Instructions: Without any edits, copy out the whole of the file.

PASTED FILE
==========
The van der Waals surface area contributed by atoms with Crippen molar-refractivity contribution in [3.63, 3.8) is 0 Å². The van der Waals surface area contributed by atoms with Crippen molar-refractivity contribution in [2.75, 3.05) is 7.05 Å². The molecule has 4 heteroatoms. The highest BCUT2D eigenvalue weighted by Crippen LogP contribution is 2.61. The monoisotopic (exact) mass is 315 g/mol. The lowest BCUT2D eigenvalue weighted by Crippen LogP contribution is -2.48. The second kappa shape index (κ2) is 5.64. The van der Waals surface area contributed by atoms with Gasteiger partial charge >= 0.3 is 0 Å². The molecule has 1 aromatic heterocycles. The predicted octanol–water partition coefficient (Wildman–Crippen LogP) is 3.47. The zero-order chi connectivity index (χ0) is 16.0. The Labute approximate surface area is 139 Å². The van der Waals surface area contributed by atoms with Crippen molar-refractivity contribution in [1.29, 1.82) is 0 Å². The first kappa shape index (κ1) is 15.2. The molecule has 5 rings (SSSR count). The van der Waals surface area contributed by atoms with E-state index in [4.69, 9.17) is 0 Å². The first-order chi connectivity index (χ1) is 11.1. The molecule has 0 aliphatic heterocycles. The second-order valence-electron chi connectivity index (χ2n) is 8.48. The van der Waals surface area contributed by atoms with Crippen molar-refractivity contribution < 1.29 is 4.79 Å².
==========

The van der Waals surface area contributed by atoms with Crippen molar-refractivity contribution in [3.63, 3.8) is 0 Å². The van der Waals surface area contributed by atoms with Crippen molar-refractivity contribution in [2.75, 3.05) is 7.05 Å². The molecule has 4 heteroatoms. The highest BCUT2D eigenvalue weighted by Crippen LogP contribution is 2.61. The monoisotopic (exact) mass is 315 g/mol. The lowest BCUT2D eigenvalue weighted by Crippen LogP contribution is -2.48. The second kappa shape index (κ2) is 5.64. The van der Waals surface area contributed by atoms with Gasteiger partial charge >= 0.3 is 0 Å². The molecule has 1 aromatic heterocycles. The predicted octanol–water partition coefficient (Wildman–Crippen LogP) is 3.47. The zero-order chi connectivity index (χ0) is 16.0. The Labute approximate surface area is 139 Å². The van der Waals surface area contributed by atoms with Crippen molar-refractivity contribution in [1.29, 1.82) is 0 Å². The first kappa shape index (κ1) is 15.2. The molecule has 5 rings (SSSR count). The van der Waals surface area contributed by atoms with E-state index in [4.69, 9.17) is 0 Å². The first-order chi connectivity index (χ1) is 11.1. The molecule has 0 aliphatic heterocycles. The second-order valence-electron chi connectivity index (χ2n) is 8.48. The van der Waals surface area contributed by atoms with Crippen molar-refractivity contribution < 1.29 is 4.79 Å².